The Words I Couldn’t Say

I’ll start with an apology.

I’m sorry.

I’m sorry for being a terrible granddaughter.

I was so happy that you knew who I was when I called to wish you a happy birthday today. I had heard the dementia was bad and I wasn’t expecting us to be able to talk. The call was less than 2.5 minutes. You told me you love me; that you’ll always love me. Then you cried.

The last time I heard you cry like that was when you had heart surgery decades ago. If you weren’t ill, I don’t think you would have cried. My grandfather was too proud to cry.

Laughter, anger, humility. Those you could express. For men of our culture and your generation, you don’t cry.

I’m sorry.

I’m sorry I never call. I’m sorry I don’t write or send you pictures of your great-grandchildren. I’m afraid. Afraid that she’ll find them and take them.

I’m sorry you will probably never see me again. I’m sorry that the next time I see you it will be when we inter your body next to my grandmother: your loving wife.

I can’t go back there. When you pass, it will be the last time I go back. I can’t bring myself to be there.

I will try to call more often. I want to, but I’m scared. I’m scared my voice will make you cry again. I’m scared she’ll be the one to answer your phone one day. I’m terrified of the day when you don’t know my voice.

I’m selfish. These are excuses. The fear is real, but I could do more.

Thank you.

Thank you for being the only positive male role model I had growing up. Thank you for taking me to karate, to choir, getting me that wedding singer job, allowing me to live with you when your daughter cast me out.

Thank you for knowing my voice. For telling me that you love me. That you’ll always love me. Those words mean more to me than you will ever realize.

I hope this illness doesn’t ravage you. I hope I was able to be a good granddaughter when I was younger. I hope I made you proud. I hope, as your mind slips away and your body fails you that the memories you have of me are positive. I hope, that when the time finally comes, that you can go in peace.

I love you, Grandpa.

Posted by Sarah Jayne in Rantings, 2 comments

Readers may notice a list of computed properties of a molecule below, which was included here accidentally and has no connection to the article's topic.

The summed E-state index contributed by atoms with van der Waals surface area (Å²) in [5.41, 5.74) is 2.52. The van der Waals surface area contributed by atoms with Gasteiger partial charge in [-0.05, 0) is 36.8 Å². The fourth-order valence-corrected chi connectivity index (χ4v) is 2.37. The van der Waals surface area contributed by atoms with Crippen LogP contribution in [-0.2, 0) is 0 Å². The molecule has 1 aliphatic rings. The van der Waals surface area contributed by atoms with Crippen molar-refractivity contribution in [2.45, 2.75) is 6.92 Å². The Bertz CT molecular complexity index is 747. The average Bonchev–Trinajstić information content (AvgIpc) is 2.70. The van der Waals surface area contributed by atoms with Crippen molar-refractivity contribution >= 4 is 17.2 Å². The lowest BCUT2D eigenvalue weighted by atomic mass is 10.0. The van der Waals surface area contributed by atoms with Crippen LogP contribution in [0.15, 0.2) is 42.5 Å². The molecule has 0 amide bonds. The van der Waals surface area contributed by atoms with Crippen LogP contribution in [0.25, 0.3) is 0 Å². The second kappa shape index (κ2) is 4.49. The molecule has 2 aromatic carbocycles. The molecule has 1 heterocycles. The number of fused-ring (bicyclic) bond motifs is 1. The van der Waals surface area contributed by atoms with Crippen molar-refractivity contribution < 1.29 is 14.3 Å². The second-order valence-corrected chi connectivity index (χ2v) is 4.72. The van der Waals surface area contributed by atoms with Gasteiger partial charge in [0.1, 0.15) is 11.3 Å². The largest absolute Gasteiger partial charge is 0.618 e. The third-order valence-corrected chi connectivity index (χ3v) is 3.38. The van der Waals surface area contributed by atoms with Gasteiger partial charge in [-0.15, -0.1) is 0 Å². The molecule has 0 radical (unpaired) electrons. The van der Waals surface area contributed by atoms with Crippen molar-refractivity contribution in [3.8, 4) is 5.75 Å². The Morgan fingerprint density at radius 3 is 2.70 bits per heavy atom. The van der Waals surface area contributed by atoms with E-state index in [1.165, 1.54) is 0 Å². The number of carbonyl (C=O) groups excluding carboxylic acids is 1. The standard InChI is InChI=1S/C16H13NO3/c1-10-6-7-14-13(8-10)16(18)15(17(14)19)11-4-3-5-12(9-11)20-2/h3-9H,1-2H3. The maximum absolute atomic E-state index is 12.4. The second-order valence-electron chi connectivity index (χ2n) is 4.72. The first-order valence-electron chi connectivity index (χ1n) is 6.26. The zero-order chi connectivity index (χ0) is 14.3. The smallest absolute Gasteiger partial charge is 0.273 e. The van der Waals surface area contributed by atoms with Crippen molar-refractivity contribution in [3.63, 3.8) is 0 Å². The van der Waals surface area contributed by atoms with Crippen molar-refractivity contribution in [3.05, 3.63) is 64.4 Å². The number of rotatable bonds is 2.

It's Okay to Let Sadness Drive

Lately I’ve been on a bit of an emotional rollercoaster. I feel bad for my husband, although I can’t do anything to change how I’ve been feeling lately aside from what I’m already trying.

I follow Danielle LaPorte and her inspirational writings and such. She has offered a lot of good programming and audios for free or for exceptionally cheap. I’m in the middle of working on the Fire Starter Series which is 16 audio sessions with worksheets. I’m saving these sessions to a USB to share with my best friend and hope that we can do them together.

It’ll help us connect and it’ll help us realise our own potentials.

In the reading today Danielle talked about sadness. Since I’ve been feeling a bit rough lately this really hit home with me. She shared this photo and I think it’s pretty important:


photo credit to Danielle LaPorte

She writes about how when you’re sick most people relish that moment to reevaluate, burn off some extra crap and focus on themselves. We should do the same when we’re sad. I think that’s really important.

I have a few friends who don’t like to get sad. They feel that being sad is a negative thing and that they should always be happy. When I watched Inside Out I realised how important it is to let Sadness drive sometimes.

Sometimes the path to healing can only be found once we take the time to let out all our pain.

Posted by Sarah Jayne in Rantings, 1 comment